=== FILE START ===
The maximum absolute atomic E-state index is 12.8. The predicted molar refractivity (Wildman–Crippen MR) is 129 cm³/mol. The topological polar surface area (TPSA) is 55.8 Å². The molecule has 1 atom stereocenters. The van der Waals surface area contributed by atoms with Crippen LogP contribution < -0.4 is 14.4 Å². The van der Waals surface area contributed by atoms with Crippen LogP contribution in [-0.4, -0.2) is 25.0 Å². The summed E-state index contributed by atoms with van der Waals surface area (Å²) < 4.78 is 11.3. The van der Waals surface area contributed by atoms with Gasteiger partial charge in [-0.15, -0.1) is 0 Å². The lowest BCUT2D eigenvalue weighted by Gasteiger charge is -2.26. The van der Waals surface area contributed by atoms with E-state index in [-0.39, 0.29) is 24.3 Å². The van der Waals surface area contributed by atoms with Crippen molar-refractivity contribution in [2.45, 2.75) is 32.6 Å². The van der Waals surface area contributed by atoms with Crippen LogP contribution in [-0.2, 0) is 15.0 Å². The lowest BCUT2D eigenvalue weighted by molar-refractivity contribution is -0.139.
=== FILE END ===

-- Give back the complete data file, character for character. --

The maximum absolute atomic E-state index is 12.8. The predicted molar refractivity (Wildman–Crippen MR) is 129 cm³/mol. The topological polar surface area (TPSA) is 55.8 Å². The molecule has 1 atom stereocenters. The van der Waals surface area contributed by atoms with Crippen LogP contribution < -0.4 is 14.4 Å². The van der Waals surface area contributed by atoms with Crippen LogP contribution in [-0.4, -0.2) is 25.0 Å². The summed E-state index contributed by atoms with van der Waals surface area (Å²) < 4.78 is 11.3. The van der Waals surface area contributed by atoms with Gasteiger partial charge in [-0.15, -0.1) is 0 Å². The lowest BCUT2D eigenvalue weighted by Gasteiger charge is -2.26. The van der Waals surface area contributed by atoms with E-state index in [-0.39, 0.29) is 24.3 Å². The van der Waals surface area contributed by atoms with Crippen molar-refractivity contribution in [2.45, 2.75) is 32.6 Å². The van der Waals surface area contributed by atoms with Crippen LogP contribution in [-0.2, 0) is 15.0 Å². The lowest BCUT2D eigenvalue weighted by molar-refractivity contribution is -0.139.